Shaadi Ke Side Effects - the title is self-explanatory. If the director's previous film, Pyaar Ke Side Effects
was any indication, this movie, too, is bound to be a male-oriented, male-sympathising, woman-bashing story, you think. And guess what? You are absolutely correct!
Not that woman-bashing is not fun, if done tastefully. And that is what Saket Chowdhary aims to do with his latest release. Unfortunately for him, he loses sight of a balanced script while executing the movie, and that is not good news for feminists in this country. Of course, you can always laugh it all off, and smile in an indulgent, superior manner at Chowdhary's attempts to depict the woes of a married man who is now a father to a wailing baby and a husband to a nagging wife.
Let us just say that it is all in good humour and that there is no reason to criticise the portrayal of a hormonally-imbalanced woman, but there is always this little niggling doubt that something is "off" with the way the story goes.
To begin at the beginning, Sid (Farhan Akhtar) and Trisha (Vidya Balan) meet at a night club, and hit it off. Before you can sigh and marvel at true love, you realise that they are already married, and are involved in some role-playing to add spice to their sex life. And then the inevitable happens - Trisha gets pregnant.
This is when Sid's life begins to tumble downhill, because his wife has become a harridan. When the baby finally arrives, Trisha becomes more than that, and Sid feels persecuted, since he is no longer the most important person in her life.
Sid, with advice from his brother-in-law (Ram Kapoor), decides to lead a dual life. He is the henpecked, much-harassed husband at home, but at night, he frequents night clubs pretending to be a single man. His support system is his cool buddy (Vir Das), who cannot complete a sentence without inserting a "bro" in it. The white lies and the deception soon take a toll on the marriage, and the couple has to make a few compromises if they want their bond to last for eternity, or, since it is an Indian film, for many rebirths.
The script is heavily biased towards Sid, and other male characters. He is harrowed, and therefore completely justified when he makes those little mistakes, because (a) he is honest about his shortcomings and (b) his wife drove him to insanity and back!
Some of the problems and issues dealt with in the story are unreal - for example, a father forgetting to bring his daughter home, since he was so involved in a television match broadcast.
The writers have incorporated a few real-life incidents from the actors' lives to make it realistic, one presumes. For example, Trisha as a successful advertising professional and Sid as a struggling artiste is reminiscent of the time when Farhan Akhtar was doing nothing and his wife was a prospering businesswoman. Also, the name, Sid, is a nod to Vidya Balan's real-life husband.
Despite these nuggets of real life, the movie becomes repetitive after a point, because all that is happening is that Trisha is a nag and Sid is the victim. The dialogues take digs at a man's fate after marriage and especially after fatherhood, but the humour intended does not really come across.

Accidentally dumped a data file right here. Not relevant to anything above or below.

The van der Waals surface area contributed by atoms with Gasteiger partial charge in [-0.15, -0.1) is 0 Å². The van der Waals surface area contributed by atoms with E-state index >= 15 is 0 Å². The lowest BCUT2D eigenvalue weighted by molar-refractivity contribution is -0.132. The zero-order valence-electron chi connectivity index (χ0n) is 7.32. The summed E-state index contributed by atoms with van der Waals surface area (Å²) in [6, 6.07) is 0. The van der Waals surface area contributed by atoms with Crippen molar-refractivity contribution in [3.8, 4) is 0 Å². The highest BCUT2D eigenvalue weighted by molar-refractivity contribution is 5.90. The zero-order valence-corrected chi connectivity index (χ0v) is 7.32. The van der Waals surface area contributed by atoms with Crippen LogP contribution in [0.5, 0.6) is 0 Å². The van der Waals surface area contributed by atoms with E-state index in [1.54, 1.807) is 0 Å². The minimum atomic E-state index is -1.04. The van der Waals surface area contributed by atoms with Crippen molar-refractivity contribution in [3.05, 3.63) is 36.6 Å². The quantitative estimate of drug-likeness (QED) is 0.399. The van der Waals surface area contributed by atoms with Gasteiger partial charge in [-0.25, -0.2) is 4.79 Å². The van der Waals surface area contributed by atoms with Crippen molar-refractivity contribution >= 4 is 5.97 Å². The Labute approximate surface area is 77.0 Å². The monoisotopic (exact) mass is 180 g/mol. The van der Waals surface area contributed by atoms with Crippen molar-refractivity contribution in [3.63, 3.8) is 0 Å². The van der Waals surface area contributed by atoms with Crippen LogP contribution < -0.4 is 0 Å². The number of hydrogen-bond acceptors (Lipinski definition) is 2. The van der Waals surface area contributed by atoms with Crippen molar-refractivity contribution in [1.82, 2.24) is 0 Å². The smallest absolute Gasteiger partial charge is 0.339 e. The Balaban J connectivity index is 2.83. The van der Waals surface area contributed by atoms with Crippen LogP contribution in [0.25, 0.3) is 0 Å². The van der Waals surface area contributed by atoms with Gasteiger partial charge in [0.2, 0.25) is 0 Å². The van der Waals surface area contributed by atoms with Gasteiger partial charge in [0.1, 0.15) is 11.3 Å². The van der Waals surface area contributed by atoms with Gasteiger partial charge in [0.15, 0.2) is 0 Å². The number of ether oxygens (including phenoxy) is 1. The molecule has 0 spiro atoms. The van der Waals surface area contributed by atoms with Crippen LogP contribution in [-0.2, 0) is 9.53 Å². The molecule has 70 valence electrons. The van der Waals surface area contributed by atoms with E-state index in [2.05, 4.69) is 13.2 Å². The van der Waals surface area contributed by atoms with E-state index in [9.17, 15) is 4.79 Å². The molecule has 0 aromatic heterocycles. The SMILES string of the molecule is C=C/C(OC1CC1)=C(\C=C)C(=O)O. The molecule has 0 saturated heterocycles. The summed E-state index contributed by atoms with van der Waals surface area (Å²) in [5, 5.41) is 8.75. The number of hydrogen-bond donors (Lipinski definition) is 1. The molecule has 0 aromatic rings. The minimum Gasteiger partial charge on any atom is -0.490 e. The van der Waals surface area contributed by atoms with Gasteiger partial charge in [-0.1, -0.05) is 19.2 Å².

Trisha is unlikeable, which is what the filmmaker wants, one assumes, but Sid, who is supposed to be the person you sympathise with, comes across as a whining wimp most of the time. His sense of humour is not particularly impressive, and it is no wonder that Trisha is not amused, either. Much of the story is predictable, and there are no surprises.
Farhan Akhtar is a better director than an actor or singer, but since he has decided to make it as a hero, one cannot find too much fault with his acting. He tries too hard to be poker-faced and therefore funny, and the effort shows, but at other times, when he has to act like a normal human being, he pulls it off commendably. He does not do too good a job as the long-suffering victim, but he is convincing as the passionate lover and husband.
Vidya Balan, on the other hand, is a disappointment, as she yo-yos between seductive wife and imbalanced mother-to-be and mother. The fault lies in the writing, more than her acting, but she can get on to your nerves.
Vir Das could have done with less screen time, to make his contribution to Sid more effective, but one cannot find fault with his acting skills. The "bro" bit is overdone, though.
Ram Kapoor is decent, and stereotypical. Ila Arun, on the other hand, as the bat-crazy child-carer, is scary, and over the top.
The music is catchy, but not the best that Pritam has given us. Some of the foot-tapping numbers are already a hit, though.
The production design is credible, but the costumes could have been upgraded a bit - Vidya Balan looks frumpy, and Farhan Akhtar looks wannabe most of the time. The cinematography is effective, but not mind-boggling. And the movie needs to be re-edited a bit to get rid of the repetitive sequences.
Shaadi Ke Side Effects is a one-time watch, for a few laughs. Pyaar Ke Side Effects was a more realistic movie, though, and this one takes a bit to get used to. Although the idea is a realistic interpretation of life as a married couple with a kid, there are certain aspects that seem almost surreal. Then again, movie audiences are changing with the times, so this may just become a classic.